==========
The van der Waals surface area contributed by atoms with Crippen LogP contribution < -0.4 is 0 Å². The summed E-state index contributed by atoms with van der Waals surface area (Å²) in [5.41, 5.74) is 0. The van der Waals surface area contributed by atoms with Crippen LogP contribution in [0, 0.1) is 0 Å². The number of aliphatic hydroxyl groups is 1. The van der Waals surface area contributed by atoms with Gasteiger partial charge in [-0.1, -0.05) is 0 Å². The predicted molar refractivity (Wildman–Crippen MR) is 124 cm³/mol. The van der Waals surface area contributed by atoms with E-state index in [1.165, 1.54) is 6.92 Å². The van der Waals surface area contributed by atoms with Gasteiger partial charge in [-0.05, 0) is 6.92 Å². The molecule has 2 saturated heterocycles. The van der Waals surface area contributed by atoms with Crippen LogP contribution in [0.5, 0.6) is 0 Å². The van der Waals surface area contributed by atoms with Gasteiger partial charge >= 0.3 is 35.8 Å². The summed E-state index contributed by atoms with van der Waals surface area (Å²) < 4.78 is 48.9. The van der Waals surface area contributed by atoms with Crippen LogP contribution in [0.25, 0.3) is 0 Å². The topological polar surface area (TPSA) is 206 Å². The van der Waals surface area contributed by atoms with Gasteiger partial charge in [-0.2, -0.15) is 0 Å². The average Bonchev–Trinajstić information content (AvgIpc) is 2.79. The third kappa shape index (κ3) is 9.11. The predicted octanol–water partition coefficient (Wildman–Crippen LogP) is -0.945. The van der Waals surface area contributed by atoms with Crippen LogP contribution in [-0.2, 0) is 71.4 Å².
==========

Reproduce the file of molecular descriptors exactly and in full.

The van der Waals surface area contributed by atoms with Crippen LogP contribution < -0.4 is 0 Å². The summed E-state index contributed by atoms with van der Waals surface area (Å²) in [5.41, 5.74) is 0. The van der Waals surface area contributed by atoms with Crippen LogP contribution in [0, 0.1) is 0 Å². The number of aliphatic hydroxyl groups is 1. The van der Waals surface area contributed by atoms with Gasteiger partial charge in [-0.1, -0.05) is 0 Å². The predicted molar refractivity (Wildman–Crippen MR) is 124 cm³/mol. The van der Waals surface area contributed by atoms with E-state index in [1.165, 1.54) is 6.92 Å². The van der Waals surface area contributed by atoms with Gasteiger partial charge in [-0.05, 0) is 6.92 Å². The molecule has 2 saturated heterocycles. The van der Waals surface area contributed by atoms with Crippen LogP contribution in [0.5, 0.6) is 0 Å². The van der Waals surface area contributed by atoms with Gasteiger partial charge >= 0.3 is 35.8 Å². The summed E-state index contributed by atoms with van der Waals surface area (Å²) < 4.78 is 48.9. The van der Waals surface area contributed by atoms with Crippen LogP contribution in [0.25, 0.3) is 0 Å². The topological polar surface area (TPSA) is 206 Å². The van der Waals surface area contributed by atoms with Gasteiger partial charge in [-0.2, -0.15) is 0 Å². The average Bonchev–Trinajstić information content (AvgIpc) is 2.79. The third kappa shape index (κ3) is 9.11. The predicted octanol–water partition coefficient (Wildman–Crippen LogP) is -0.945. The van der Waals surface area contributed by atoms with Crippen LogP contribution in [-0.2, 0) is 71.4 Å².